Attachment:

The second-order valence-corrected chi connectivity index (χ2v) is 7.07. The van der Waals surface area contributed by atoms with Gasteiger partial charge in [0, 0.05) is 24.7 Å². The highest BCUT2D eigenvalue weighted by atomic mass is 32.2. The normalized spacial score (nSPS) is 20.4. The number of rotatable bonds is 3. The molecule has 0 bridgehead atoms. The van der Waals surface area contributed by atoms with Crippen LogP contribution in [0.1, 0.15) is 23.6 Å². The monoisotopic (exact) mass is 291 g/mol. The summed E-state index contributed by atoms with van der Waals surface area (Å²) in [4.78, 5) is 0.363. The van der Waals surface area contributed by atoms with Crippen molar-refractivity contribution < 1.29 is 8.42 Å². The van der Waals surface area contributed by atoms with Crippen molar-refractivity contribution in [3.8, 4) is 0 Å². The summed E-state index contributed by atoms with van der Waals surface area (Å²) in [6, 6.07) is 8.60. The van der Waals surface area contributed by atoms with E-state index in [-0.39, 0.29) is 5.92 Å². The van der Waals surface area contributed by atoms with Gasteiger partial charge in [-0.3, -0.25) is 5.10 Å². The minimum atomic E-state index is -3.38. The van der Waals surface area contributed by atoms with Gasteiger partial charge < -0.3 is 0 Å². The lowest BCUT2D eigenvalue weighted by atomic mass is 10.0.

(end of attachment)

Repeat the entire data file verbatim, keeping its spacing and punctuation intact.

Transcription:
The second-order valence-corrected chi connectivity index (χ2v) is 7.07. The van der Waals surface area contributed by atoms with Gasteiger partial charge in [0, 0.05) is 24.7 Å². The highest BCUT2D eigenvalue weighted by atomic mass is 32.2. The normalized spacial score (nSPS) is 20.4. The number of rotatable bonds is 3. The molecule has 0 bridgehead atoms. The van der Waals surface area contributed by atoms with Crippen LogP contribution in [0.1, 0.15) is 23.6 Å². The monoisotopic (exact) mass is 291 g/mol. The summed E-state index contributed by atoms with van der Waals surface area (Å²) in [4.78, 5) is 0.363. The van der Waals surface area contributed by atoms with Crippen molar-refractivity contribution < 1.29 is 8.42 Å². The van der Waals surface area contributed by atoms with Crippen molar-refractivity contribution in [3.8, 4) is 0 Å². The summed E-state index contributed by atoms with van der Waals surface area (Å²) in [6, 6.07) is 8.60. The van der Waals surface area contributed by atoms with E-state index in [-0.39, 0.29) is 5.92 Å². The van der Waals surface area contributed by atoms with Gasteiger partial charge in [-0.3, -0.25) is 5.10 Å². The minimum atomic E-state index is -3.38. The van der Waals surface area contributed by atoms with Gasteiger partial charge < -0.3 is 0 Å². The lowest BCUT2D eigenvalue weighted by atomic mass is 10.0.